The Mongolian Rooney, the thief, and the fightback
On a cold, dark Mongolian morning, a teenager leaves his family's tent and heads to school through thick, smoky air.
It's 06:00 and -20C (-4F). School 107, on the edge of the capital Ulaanbaatar, doesn't open for two hours. But Ochiroo Batbold has a key.
The 14-year-old lets himself into the gym, turns on the lights, and gets to work, alone.
He kicks a ball against a wall. He practises turn after turn. He runs and jumps and sweats and – bit by bit – he improves.
As the clock nears 08:00, he gets changed, leaves the gym, and begins normal lessons. But in the classroom, he dreams about football.
He wants to be a player. He wants to move abroad. And he wants his name in lights – or at least, on the back of his shirt.
Amazingly, the offer comes sooner than he dreamed. But the offer – and the dream – is not what it seems.
Ochiroo Batbold was five when his family moved from Tov province to Ulaanbaatar. For provincial Mongolians, it's a common journey – there are more opportunities in the capital.
Like many newcomers, the family moved to a ger district, where round tents sit among brick and mortar buildings. In the winter, chimney smoke would choke the freezing air.
Football is not the main sport in Mongolia. The climate suits indoor games, so most boys wrestle and play basketball.
But as a teenager, Ochiroo played Fifa on the PlayStation. His older friends introduced him to Manchester United and he became hooked.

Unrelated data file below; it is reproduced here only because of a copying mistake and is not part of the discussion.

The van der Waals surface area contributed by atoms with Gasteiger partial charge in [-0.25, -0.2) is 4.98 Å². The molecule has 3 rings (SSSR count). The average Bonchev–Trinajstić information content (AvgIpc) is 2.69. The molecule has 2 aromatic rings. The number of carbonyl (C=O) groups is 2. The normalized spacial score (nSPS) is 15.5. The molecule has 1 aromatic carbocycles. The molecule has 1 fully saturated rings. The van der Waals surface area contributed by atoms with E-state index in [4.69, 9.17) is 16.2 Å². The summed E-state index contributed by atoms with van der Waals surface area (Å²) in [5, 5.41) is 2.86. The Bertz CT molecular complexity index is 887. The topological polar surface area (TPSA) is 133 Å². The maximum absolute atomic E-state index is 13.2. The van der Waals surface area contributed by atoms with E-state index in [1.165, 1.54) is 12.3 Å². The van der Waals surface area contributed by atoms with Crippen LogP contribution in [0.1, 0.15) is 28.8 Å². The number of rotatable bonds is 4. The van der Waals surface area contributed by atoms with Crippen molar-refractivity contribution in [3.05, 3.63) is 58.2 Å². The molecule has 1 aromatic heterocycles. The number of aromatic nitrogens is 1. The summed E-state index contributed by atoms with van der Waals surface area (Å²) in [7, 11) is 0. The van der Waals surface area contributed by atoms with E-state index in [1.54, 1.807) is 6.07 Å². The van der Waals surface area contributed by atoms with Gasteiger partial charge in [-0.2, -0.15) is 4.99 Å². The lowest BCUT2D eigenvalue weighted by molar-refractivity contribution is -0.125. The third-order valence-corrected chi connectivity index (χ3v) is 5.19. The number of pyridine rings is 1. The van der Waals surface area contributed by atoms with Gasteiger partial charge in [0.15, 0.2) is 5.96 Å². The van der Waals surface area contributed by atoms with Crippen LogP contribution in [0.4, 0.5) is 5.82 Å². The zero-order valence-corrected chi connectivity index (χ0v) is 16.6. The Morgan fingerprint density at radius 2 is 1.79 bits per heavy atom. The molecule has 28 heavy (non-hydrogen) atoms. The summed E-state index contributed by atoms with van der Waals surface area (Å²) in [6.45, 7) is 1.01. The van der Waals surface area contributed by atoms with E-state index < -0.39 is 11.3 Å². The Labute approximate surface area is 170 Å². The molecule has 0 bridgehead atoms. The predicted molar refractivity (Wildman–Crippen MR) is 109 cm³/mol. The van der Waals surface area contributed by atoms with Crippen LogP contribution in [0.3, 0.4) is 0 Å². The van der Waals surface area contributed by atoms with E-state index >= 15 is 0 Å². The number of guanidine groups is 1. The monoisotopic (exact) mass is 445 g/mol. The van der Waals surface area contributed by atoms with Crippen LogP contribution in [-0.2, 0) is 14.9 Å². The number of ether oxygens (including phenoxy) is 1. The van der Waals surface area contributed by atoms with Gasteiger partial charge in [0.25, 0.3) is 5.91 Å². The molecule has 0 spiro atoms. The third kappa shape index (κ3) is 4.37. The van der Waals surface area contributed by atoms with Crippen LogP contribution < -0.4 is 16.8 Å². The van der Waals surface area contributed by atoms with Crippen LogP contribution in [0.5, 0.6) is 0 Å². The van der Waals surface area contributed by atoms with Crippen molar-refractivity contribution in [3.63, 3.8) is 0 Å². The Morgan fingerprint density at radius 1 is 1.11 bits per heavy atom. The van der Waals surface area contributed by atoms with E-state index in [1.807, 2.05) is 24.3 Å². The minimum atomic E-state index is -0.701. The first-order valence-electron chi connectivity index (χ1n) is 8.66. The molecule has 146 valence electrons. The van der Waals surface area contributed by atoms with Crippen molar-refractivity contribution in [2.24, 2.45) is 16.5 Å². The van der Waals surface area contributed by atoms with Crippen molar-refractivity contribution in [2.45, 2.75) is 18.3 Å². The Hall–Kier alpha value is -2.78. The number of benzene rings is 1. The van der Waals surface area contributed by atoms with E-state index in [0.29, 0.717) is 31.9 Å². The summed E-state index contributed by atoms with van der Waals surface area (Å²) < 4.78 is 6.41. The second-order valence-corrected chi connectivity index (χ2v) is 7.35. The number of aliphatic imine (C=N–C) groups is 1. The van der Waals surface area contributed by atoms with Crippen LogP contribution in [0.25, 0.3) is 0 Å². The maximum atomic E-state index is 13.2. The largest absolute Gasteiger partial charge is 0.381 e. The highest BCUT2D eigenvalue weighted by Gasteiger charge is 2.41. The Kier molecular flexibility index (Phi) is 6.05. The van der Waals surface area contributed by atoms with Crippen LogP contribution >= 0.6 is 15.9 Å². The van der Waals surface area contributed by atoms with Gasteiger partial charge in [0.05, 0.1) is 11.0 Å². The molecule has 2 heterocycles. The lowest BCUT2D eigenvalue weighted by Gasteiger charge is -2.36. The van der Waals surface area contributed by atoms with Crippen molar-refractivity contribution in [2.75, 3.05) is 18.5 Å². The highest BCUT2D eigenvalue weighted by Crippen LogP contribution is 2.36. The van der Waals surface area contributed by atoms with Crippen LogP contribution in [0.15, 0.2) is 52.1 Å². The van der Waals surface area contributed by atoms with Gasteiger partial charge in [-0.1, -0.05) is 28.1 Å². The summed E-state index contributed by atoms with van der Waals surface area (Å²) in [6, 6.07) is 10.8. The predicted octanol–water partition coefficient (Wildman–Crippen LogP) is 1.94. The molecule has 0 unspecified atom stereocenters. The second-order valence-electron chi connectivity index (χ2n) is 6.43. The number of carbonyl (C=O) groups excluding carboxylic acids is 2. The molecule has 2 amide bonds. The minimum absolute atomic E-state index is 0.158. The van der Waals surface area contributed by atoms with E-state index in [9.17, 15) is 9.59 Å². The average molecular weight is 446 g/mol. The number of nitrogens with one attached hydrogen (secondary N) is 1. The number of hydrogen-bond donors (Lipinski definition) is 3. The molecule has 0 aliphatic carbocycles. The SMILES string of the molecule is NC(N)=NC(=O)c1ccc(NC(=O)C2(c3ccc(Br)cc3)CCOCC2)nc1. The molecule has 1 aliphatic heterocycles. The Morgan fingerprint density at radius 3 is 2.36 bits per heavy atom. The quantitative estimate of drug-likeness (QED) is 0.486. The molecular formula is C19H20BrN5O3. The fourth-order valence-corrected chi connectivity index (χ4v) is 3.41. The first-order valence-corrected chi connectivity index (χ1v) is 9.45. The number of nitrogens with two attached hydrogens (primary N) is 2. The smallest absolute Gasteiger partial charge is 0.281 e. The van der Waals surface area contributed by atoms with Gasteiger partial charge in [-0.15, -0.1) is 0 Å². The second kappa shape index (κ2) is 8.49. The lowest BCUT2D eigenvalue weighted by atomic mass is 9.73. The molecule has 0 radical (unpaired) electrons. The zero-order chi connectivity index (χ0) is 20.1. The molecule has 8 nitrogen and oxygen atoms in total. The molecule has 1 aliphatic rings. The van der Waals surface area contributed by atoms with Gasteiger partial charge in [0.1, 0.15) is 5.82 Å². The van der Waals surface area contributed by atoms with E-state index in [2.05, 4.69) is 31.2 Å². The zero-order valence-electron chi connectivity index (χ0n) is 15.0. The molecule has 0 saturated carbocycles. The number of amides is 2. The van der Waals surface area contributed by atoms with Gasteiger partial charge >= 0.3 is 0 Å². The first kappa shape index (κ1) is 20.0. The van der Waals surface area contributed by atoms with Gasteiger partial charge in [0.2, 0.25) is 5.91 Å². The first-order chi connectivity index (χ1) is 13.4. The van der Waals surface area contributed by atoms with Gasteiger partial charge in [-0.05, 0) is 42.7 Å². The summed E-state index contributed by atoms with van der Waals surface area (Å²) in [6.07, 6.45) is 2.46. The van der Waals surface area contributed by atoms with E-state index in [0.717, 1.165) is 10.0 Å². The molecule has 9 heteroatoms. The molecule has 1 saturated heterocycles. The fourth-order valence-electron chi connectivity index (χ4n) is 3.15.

He wanted to be like Wayne Rooney, so he started practising with a ball. And, when winter came, he spoke to his school caretaker, got the key and went to the gym every morning.
Then – two years after he started playing – he joined a team. And, at the same time, a reality TV show.
When businessman Enkhjin Batsumber grew up in Mongolia, basketball was the main sport. "For us it was Michael Jordan, Chicago Bulls," the 37-year-old says.
"But I became a football fan because of my father – he is a big Chelsea fan. His generation is heavily influenced by the Soviet Union."
Enki was passionate about Mongolian football, but frustrated. There were no chances for young players, he thought, and fans preferred to watch the English Premier League.
"Really, nobody was interested," he says.
So, in 2013, he set up his own team – Bayangol FC. He needed help, so he contacted Paul Watson – an Englishman who had written a book about coaching in Micronesia, another football outpost.
"He knew I was crazy enough to take something like that on," says Paul.
After Paul flew to Mongolia in October 2013, the club auditioned for new players. The trials were filmed for a Mongolian TV show – Dream Team.
One of those players was Ochiroo. He wasn't the most talented, but Enki and Paul liked his attitude. One morning, they drove to School 107 to see if he really did train at 06:00.
"We drove through thick smoke, through the hills, freezing cold," says Enki. "And there he was – alone in the gym, practising against the wall, jumping on chairs. I will never forget it."
Their decision was made. Ochiroo, aged 16, was in the team – and on the show.
Bayangol were successful. They finished second in a breakaway league, and then moved to the official Mongolian system.
After winning the amateur championship, they played in the second tier in 2015, and were promoted to the Mongolian Premier League. But at the celebration dinner, not everyone was happy.
"Ochiroo was unusually withdrawn," remembers Paul. "And that's when he confided in us."
A US-based agent had approached Ochiroo on Facebook, offering a trial with the major US team, Los Angeles Galaxy. The agent said he required a fee, $6,000 (then £3,800), which the teenager had paid.
"He said the agent had gone quiet, but he didn't know why," says Paul. "But we knew pretty much from the off."
When the "agent" approached Ochiroo, the teenager wanted to ask Paul's advice.